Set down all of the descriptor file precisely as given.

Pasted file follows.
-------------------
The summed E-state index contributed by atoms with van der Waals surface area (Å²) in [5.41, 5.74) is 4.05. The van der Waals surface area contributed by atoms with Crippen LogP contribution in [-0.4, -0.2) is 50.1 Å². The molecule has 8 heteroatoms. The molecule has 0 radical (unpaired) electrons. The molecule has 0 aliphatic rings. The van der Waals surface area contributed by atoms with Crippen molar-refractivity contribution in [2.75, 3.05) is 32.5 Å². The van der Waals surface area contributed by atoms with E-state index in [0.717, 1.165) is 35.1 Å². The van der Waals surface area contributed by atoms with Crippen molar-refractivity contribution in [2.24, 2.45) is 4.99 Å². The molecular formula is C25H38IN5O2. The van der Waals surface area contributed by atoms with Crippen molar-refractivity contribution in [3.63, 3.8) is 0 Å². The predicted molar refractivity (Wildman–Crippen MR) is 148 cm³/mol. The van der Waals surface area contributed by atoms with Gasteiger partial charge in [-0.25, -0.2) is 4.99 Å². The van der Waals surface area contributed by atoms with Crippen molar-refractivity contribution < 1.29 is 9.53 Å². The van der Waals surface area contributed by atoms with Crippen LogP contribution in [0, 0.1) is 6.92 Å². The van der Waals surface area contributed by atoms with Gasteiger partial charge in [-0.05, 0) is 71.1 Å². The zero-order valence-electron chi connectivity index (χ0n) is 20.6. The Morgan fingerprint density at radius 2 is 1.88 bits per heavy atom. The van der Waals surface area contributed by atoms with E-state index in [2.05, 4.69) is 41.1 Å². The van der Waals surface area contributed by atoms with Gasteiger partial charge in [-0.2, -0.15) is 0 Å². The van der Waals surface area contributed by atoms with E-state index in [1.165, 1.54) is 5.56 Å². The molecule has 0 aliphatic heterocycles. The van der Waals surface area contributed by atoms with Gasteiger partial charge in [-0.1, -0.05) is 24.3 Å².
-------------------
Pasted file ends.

The summed E-state index contributed by atoms with van der Waals surface area (Å²) in [5.41, 5.74) is 4.05. The van der Waals surface area contributed by atoms with Crippen LogP contribution in [-0.4, -0.2) is 50.1 Å². The molecule has 8 heteroatoms. The molecule has 0 radical (unpaired) electrons. The molecule has 0 aliphatic rings. The van der Waals surface area contributed by atoms with Crippen molar-refractivity contribution in [2.75, 3.05) is 32.5 Å². The van der Waals surface area contributed by atoms with E-state index in [0.717, 1.165) is 35.1 Å². The van der Waals surface area contributed by atoms with Crippen molar-refractivity contribution in [2.24, 2.45) is 4.99 Å². The molecular formula is C25H38IN5O2. The van der Waals surface area contributed by atoms with Crippen molar-refractivity contribution in [3.63, 3.8) is 0 Å². The predicted molar refractivity (Wildman–Crippen MR) is 148 cm³/mol. The van der Waals surface area contributed by atoms with Gasteiger partial charge in [-0.25, -0.2) is 4.99 Å². The van der Waals surface area contributed by atoms with Crippen molar-refractivity contribution < 1.29 is 9.53 Å². The van der Waals surface area contributed by atoms with Crippen LogP contribution in [0, 0.1) is 6.92 Å². The van der Waals surface area contributed by atoms with Gasteiger partial charge in [-0.05, 0) is 71.1 Å². The zero-order valence-electron chi connectivity index (χ0n) is 20.6. The Morgan fingerprint density at radius 2 is 1.88 bits per heavy atom. The van der Waals surface area contributed by atoms with E-state index in [2.05, 4.69) is 41.1 Å². The van der Waals surface area contributed by atoms with Gasteiger partial charge in [-0.2, -0.15) is 0 Å². The van der Waals surface area contributed by atoms with E-state index in [1.165, 1.54) is 5.56 Å². The molecule has 0 aliphatic heterocycles. The van der Waals surface area contributed by atoms with Gasteiger partial charge in [-0.1, -0.05) is 24.3 Å².